Amazon.com launched the Kindle internationally yesterday, in over a 100 countries, but skipped a few, including Canada (see our story from yesterday: Amazon Skips Canada In Its Global Kindle Launch). The web is abuzz with speculation on why that happened…mostly to do with issues with wireless carriers here, but no specific reasons have been offered by Amazon as yet on why Canada was omitted.
And that has Canadians up in arms. Check out some reactions on Twitter (from “kindle+canada” Twitter search link):
Wall Street Journal offered some theories on this (WSJ: No Kindle For Canada, So Far):
What could be causing the delay with Canada? Indigo Books & Music, Canada’s largest book reseller, has a thriving digital business called ShortCovers, which lets people buy and read e-books on a variety of devices, including the iPhone, regular computers and dedicated e-readers, like one made by Sony.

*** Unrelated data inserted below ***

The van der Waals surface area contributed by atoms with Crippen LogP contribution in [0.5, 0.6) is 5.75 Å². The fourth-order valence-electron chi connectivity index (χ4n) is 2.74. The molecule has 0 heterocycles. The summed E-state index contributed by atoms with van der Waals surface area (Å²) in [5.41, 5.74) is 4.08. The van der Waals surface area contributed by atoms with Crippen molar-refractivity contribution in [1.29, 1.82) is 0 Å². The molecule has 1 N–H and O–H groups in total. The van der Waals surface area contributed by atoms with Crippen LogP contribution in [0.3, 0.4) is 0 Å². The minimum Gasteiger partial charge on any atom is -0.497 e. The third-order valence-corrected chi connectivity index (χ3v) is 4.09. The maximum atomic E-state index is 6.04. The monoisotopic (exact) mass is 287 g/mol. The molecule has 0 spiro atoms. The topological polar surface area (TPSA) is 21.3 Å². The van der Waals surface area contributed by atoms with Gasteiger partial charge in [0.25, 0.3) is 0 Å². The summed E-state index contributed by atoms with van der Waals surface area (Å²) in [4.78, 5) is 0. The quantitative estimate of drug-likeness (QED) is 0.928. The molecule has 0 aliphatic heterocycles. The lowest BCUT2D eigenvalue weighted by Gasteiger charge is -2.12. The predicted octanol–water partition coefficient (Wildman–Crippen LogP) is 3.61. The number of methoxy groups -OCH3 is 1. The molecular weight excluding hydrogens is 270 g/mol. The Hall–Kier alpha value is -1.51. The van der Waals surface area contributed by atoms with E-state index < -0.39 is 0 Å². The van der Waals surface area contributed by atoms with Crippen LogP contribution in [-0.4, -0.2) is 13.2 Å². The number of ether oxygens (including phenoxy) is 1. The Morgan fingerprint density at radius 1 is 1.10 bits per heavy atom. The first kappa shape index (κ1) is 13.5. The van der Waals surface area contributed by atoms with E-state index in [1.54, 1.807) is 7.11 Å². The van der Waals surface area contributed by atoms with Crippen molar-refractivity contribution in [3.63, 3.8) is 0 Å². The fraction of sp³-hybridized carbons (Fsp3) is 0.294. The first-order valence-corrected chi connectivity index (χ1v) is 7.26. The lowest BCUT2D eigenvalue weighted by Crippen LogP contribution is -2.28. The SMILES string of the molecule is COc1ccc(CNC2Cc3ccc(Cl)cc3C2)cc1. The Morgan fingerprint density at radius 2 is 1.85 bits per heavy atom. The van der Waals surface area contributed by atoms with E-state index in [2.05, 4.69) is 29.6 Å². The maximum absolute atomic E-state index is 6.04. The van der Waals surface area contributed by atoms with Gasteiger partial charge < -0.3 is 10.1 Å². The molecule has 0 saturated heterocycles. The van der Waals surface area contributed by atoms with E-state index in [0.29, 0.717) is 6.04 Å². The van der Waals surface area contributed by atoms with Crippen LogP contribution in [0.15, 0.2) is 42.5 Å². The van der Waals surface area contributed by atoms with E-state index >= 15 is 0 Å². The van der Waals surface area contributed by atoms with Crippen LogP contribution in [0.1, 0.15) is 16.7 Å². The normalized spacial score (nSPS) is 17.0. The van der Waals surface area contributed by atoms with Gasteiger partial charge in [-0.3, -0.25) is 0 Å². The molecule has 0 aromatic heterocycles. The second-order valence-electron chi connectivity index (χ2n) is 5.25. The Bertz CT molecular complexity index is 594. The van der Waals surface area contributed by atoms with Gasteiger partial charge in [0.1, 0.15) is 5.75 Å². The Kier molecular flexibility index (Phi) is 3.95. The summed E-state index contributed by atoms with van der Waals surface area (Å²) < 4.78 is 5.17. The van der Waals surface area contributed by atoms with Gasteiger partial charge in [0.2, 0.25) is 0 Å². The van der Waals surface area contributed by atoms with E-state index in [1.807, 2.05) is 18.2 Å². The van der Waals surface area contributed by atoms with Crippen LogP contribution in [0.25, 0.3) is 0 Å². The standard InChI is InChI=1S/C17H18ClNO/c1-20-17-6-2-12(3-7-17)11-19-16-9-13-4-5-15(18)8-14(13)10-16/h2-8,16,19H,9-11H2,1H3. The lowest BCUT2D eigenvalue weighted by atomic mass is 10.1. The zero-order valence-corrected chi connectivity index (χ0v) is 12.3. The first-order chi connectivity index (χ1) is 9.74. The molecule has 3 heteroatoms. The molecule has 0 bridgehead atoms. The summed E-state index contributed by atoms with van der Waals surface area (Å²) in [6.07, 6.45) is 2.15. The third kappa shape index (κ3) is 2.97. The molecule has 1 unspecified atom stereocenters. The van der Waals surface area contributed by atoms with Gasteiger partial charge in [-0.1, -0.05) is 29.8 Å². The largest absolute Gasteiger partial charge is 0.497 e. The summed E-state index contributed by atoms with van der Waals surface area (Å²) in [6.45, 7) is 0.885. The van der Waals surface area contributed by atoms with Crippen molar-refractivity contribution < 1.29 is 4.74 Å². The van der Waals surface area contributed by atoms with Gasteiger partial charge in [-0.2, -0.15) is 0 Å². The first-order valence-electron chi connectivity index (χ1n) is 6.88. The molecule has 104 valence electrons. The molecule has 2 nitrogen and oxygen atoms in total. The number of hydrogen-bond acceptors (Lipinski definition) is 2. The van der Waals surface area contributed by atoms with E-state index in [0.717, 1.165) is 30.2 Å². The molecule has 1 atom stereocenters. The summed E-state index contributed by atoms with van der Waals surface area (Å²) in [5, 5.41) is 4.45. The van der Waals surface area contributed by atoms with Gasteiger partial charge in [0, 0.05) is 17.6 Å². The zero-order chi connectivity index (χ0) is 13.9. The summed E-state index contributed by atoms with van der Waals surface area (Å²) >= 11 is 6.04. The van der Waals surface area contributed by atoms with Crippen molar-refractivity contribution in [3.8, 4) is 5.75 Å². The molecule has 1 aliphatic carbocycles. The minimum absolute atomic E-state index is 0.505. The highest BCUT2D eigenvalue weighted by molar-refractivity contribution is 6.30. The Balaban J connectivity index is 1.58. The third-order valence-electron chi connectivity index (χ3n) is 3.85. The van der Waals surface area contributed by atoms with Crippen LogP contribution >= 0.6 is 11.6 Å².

For some markets, there may be issues with local censorship laws (such as China) or even incompatible cellphone technology standards (like South Korea). But those aren’t likely the problem in Canada, where the international Kindle’s wireless provider AT&T already has negotiated local data roaming agreements for handsets, including Apple’s iPhone.
The issue may have more to do with the complexities of securing the rights to sell digtial books…
..It’s also possible that Amazon is working on a native Canadian version of the Kindle. The new “U.S. and International” Kindle has to be purchased through Amazon’s U.S. store, and then imported to the buyers’ home countries…Amazon also charges $1.99 every time you download a book outside of the U.S. A local edition of the Kindle, either in Canada or the UK, could alleviate some of those problems — for those willing to wait.
More coverage from some Canadian media outlets: